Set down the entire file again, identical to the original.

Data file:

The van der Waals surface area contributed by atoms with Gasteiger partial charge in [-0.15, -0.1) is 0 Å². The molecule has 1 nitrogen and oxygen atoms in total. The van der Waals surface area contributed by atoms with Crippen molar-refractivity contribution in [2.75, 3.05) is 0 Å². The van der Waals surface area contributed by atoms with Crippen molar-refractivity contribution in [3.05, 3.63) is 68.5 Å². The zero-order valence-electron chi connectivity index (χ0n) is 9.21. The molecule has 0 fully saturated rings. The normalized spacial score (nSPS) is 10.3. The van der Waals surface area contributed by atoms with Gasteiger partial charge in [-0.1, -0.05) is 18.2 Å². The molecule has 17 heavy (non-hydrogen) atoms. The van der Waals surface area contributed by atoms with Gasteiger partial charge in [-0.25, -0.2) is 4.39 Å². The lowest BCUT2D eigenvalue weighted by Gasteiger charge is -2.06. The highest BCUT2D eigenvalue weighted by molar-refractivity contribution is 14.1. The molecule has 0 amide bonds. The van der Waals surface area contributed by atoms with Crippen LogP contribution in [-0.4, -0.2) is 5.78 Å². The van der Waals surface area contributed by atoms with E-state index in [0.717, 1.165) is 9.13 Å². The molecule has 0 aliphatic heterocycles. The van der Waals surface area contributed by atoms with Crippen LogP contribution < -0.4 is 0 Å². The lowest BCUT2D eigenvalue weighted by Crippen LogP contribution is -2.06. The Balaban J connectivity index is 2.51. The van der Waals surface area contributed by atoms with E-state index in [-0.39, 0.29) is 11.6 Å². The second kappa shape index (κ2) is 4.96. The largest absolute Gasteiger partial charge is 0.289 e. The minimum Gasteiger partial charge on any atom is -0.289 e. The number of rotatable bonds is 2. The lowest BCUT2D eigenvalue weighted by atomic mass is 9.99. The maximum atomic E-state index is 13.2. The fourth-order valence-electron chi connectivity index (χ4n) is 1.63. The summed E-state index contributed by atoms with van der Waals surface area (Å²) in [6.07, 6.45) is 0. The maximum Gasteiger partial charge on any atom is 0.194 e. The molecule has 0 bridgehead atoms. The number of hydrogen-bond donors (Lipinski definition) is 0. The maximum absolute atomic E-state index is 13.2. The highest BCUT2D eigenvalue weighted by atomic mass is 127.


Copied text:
The van der Waals surface area contributed by atoms with Gasteiger partial charge in [-0.15, -0.1) is 0 Å². The molecule has 1 nitrogen and oxygen atoms in total. The van der Waals surface area contributed by atoms with Crippen molar-refractivity contribution in [2.75, 3.05) is 0 Å². The van der Waals surface area contributed by atoms with Crippen molar-refractivity contribution in [3.05, 3.63) is 68.5 Å². The zero-order valence-electron chi connectivity index (χ0n) is 9.21. The molecule has 0 fully saturated rings. The normalized spacial score (nSPS) is 10.3. The van der Waals surface area contributed by atoms with Gasteiger partial charge in [-0.1, -0.05) is 18.2 Å². The molecule has 17 heavy (non-hydrogen) atoms. The van der Waals surface area contributed by atoms with Gasteiger partial charge in [-0.25, -0.2) is 4.39 Å². The lowest BCUT2D eigenvalue weighted by Gasteiger charge is -2.06. The highest BCUT2D eigenvalue weighted by molar-refractivity contribution is 14.1. The molecule has 0 amide bonds. The van der Waals surface area contributed by atoms with Crippen LogP contribution in [-0.4, -0.2) is 5.78 Å². The van der Waals surface area contributed by atoms with E-state index in [0.717, 1.165) is 9.13 Å². The molecule has 0 aliphatic heterocycles. The van der Waals surface area contributed by atoms with Crippen LogP contribution < -0.4 is 0 Å². The lowest BCUT2D eigenvalue weighted by Crippen LogP contribution is -2.06. The Balaban J connectivity index is 2.51. The van der Waals surface area contributed by atoms with E-state index in [-0.39, 0.29) is 11.6 Å². The second kappa shape index (κ2) is 4.96. The largest absolute Gasteiger partial charge is 0.289 e. The minimum Gasteiger partial charge on any atom is -0.289 e. The number of rotatable bonds is 2. The lowest BCUT2D eigenvalue weighted by atomic mass is 9.99. The maximum atomic E-state index is 13.2. The fourth-order valence-electron chi connectivity index (χ4n) is 1.63. The summed E-state index contributed by atoms with van der Waals surface area (Å²) in [6.07, 6.45) is 0. The maximum Gasteiger partial charge on any atom is 0.194 e. The molecule has 0 bridgehead atoms. The number of hydrogen-bond donors (Lipinski definition) is 0. The maximum absolute atomic E-state index is 13.2. The highest BCUT2D eigenvalue weighted by atomic mass is 127.